Forum Shopping in Divorce Cases
October 2, 2017 § Leave a comment
I posted here previously about the Lewis v. Pagel case, which changed the law of venue in divorce cases. It held that venue relates to personal jurisdiction, which can be waived or conferred voluntarily, rather than subject matter jurisdiction, which may not be waived or conferred voluntarily. The law up to Pagel had been that divorce venue conferred subject matter jurisdiction. Pre Pagel, if venue was wrong, the court was deprived of subject matter jurisdiction and any judgment it entered would be void.
In that same post I questioned whether Pagel would give rise to forum shopping. If personal jurisdiction can be waived, and venue is a function of personal jurisdiction, then venue should likewise be waivable.
How would that work? One example would be where two pro se litigants in Jasper County decide they can get an ID divorce quicker and easier in Jones County. So they file there. Or in a contested case the lawyers, after exhausting negotiations, mutually decide with their clients to file for divorce in Hinds County where their offices are, instead of in Simpson County where the parties live. Can or should the courts in Jones and Hinds entertain those actions?
Well, the language of MCA 93-5-11 has a lot to say about it:
“All complaints, except those based solely on the ground of irreconcilable differences, must be filed in the county in which the plaintiff resides, if the defendant be a nonresident of this state, or be absent, so that process cannot be served; and the manner of making such parties defendants so as to authorize a judgment against them in other chancery cases, shall be observed. If the defendant be a resident of this state, the complaint shall be filed in the county in which such defendant resides or may be found at the time, or in the county of the residence of the parties at the time of separation, if the plaintiff be still a resident of such county when the suit is instituted.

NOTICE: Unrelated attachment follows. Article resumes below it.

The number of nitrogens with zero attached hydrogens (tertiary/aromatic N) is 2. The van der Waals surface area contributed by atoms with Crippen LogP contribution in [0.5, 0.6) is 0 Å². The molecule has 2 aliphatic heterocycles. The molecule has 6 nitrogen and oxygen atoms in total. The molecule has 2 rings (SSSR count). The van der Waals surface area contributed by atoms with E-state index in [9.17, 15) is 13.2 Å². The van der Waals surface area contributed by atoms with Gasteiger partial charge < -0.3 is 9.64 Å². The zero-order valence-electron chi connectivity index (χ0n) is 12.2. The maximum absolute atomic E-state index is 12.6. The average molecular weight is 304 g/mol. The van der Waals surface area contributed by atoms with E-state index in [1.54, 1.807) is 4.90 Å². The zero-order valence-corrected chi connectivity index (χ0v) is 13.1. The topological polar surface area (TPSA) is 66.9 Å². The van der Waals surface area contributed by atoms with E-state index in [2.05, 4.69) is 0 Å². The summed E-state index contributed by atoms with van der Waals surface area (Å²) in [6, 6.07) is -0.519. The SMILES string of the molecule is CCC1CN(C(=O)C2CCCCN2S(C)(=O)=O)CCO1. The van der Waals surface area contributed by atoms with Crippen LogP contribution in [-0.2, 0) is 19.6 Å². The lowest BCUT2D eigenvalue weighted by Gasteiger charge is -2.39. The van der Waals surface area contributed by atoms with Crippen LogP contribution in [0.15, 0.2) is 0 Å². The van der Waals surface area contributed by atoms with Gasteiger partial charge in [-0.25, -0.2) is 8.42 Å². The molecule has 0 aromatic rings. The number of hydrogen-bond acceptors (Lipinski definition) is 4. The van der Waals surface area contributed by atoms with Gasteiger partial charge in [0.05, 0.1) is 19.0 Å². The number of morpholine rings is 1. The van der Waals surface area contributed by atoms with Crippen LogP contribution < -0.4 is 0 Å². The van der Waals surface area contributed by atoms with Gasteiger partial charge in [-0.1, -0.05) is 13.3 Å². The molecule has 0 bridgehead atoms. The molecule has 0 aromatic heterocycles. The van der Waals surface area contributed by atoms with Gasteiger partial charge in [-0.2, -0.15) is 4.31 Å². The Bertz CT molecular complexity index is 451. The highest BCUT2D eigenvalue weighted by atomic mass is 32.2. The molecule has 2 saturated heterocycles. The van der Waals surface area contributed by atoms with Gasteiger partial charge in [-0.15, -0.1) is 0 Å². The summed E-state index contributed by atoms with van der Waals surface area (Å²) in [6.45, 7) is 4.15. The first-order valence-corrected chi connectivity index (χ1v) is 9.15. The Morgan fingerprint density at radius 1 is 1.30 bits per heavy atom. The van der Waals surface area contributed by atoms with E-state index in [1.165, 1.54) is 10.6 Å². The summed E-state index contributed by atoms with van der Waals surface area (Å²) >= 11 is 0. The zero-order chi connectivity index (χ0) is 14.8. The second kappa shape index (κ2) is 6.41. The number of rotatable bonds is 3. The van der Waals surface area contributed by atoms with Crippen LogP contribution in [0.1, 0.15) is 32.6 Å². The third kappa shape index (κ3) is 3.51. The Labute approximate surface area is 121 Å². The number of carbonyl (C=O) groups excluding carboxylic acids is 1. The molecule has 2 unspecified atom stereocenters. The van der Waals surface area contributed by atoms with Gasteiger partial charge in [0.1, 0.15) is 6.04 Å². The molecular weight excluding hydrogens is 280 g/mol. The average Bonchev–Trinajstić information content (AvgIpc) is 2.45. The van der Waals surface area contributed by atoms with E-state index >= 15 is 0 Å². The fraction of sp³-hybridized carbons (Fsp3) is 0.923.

The operative verbs are must and shall, so the statute mandates where venue will lie. Pagel, on the other hand, says that venue only confers personal jurisdiction, which may always be waived.
So which controls? My best guess is that most chancellors will say that the statute controls, and a divorce filed contrary to the statute will be transferred to the proper venue. The right to waive personal jurisdiction would have to yield to the mandatory language of the statute.
But that’s just me. Your local experience may vary, and there are nine justices on the MSSC, as well as another ten on the COA, who could see it completely differently. Stay tuned.